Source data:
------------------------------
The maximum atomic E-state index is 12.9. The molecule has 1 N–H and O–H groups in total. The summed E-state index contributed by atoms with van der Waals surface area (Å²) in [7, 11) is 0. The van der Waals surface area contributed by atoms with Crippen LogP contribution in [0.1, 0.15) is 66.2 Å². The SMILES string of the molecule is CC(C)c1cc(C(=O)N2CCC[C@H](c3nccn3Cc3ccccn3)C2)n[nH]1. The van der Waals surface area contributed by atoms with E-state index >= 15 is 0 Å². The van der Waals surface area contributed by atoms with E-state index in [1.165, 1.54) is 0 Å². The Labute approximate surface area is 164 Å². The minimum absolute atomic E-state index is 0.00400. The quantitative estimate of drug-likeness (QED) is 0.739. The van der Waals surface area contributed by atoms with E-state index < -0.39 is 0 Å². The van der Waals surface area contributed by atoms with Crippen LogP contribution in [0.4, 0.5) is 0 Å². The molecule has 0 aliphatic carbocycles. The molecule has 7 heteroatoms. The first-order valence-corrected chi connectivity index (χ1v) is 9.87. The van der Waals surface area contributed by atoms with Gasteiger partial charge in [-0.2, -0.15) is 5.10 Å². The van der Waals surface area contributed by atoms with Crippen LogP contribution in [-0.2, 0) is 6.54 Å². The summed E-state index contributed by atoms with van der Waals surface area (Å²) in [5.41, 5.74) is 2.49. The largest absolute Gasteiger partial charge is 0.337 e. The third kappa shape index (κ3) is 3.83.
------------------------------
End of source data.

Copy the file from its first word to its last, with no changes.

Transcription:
The maximum atomic E-state index is 12.9. The molecule has 1 N–H and O–H groups in total. The summed E-state index contributed by atoms with van der Waals surface area (Å²) in [7, 11) is 0. The van der Waals surface area contributed by atoms with Crippen LogP contribution in [0.1, 0.15) is 66.2 Å². The SMILES string of the molecule is CC(C)c1cc(C(=O)N2CCC[C@H](c3nccn3Cc3ccccn3)C2)n[nH]1. The van der Waals surface area contributed by atoms with E-state index >= 15 is 0 Å². The van der Waals surface area contributed by atoms with E-state index in [1.165, 1.54) is 0 Å². The Labute approximate surface area is 164 Å². The minimum absolute atomic E-state index is 0.00400. The quantitative estimate of drug-likeness (QED) is 0.739. The van der Waals surface area contributed by atoms with E-state index < -0.39 is 0 Å². The van der Waals surface area contributed by atoms with Crippen LogP contribution in [0.4, 0.5) is 0 Å². The molecule has 0 aliphatic carbocycles. The molecule has 7 heteroatoms. The first-order valence-corrected chi connectivity index (χ1v) is 9.87. The van der Waals surface area contributed by atoms with Gasteiger partial charge in [-0.2, -0.15) is 5.10 Å². The van der Waals surface area contributed by atoms with Crippen LogP contribution in [-0.2, 0) is 6.54 Å². The summed E-state index contributed by atoms with van der Waals surface area (Å²) in [5.41, 5.74) is 2.49. The largest absolute Gasteiger partial charge is 0.337 e. The third kappa shape index (κ3) is 3.83.